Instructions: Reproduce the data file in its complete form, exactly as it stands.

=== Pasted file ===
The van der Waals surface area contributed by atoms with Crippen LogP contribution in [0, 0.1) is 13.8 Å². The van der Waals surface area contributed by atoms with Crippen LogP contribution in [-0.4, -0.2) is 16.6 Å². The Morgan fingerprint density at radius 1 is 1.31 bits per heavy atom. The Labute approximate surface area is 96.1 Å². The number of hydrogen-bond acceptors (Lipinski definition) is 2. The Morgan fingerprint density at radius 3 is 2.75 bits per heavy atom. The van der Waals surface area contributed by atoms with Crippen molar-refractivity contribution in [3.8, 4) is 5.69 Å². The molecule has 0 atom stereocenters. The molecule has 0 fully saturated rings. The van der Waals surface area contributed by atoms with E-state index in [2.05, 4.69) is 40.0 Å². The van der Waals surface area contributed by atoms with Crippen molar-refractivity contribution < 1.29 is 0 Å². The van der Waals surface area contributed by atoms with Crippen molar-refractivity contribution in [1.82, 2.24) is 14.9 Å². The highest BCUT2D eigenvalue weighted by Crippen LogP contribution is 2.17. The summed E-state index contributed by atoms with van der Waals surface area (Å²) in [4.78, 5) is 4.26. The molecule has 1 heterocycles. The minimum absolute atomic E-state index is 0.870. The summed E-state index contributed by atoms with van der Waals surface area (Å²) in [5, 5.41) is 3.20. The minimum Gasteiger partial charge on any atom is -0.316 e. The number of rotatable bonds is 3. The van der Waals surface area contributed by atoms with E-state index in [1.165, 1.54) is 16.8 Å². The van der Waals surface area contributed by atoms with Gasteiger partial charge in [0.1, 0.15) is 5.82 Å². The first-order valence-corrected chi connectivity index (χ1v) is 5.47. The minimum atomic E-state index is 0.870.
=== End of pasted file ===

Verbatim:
The van der Waals surface area contributed by atoms with Crippen LogP contribution in [0, 0.1) is 13.8 Å². The van der Waals surface area contributed by atoms with Crippen LogP contribution in [-0.4, -0.2) is 16.6 Å². The Morgan fingerprint density at radius 1 is 1.31 bits per heavy atom. The Labute approximate surface area is 96.1 Å². The number of hydrogen-bond acceptors (Lipinski definition) is 2. The Morgan fingerprint density at radius 3 is 2.75 bits per heavy atom. The van der Waals surface area contributed by atoms with Crippen molar-refractivity contribution in [3.8, 4) is 5.69 Å². The molecule has 0 atom stereocenters. The molecule has 0 fully saturated rings. The van der Waals surface area contributed by atoms with E-state index in [2.05, 4.69) is 40.0 Å². The van der Waals surface area contributed by atoms with Crippen molar-refractivity contribution < 1.29 is 0 Å². The van der Waals surface area contributed by atoms with Crippen molar-refractivity contribution in [1.82, 2.24) is 14.9 Å². The highest BCUT2D eigenvalue weighted by Crippen LogP contribution is 2.17. The summed E-state index contributed by atoms with van der Waals surface area (Å²) in [4.78, 5) is 4.26. The molecule has 1 heterocycles. The minimum absolute atomic E-state index is 0.870. The summed E-state index contributed by atoms with van der Waals surface area (Å²) in [5, 5.41) is 3.20. The minimum Gasteiger partial charge on any atom is -0.316 e. The number of rotatable bonds is 3. The van der Waals surface area contributed by atoms with E-state index in [1.165, 1.54) is 16.8 Å². The van der Waals surface area contributed by atoms with Gasteiger partial charge in [0.1, 0.15) is 5.82 Å². The first-order valence-corrected chi connectivity index (χ1v) is 5.47. The minimum atomic E-state index is 0.870.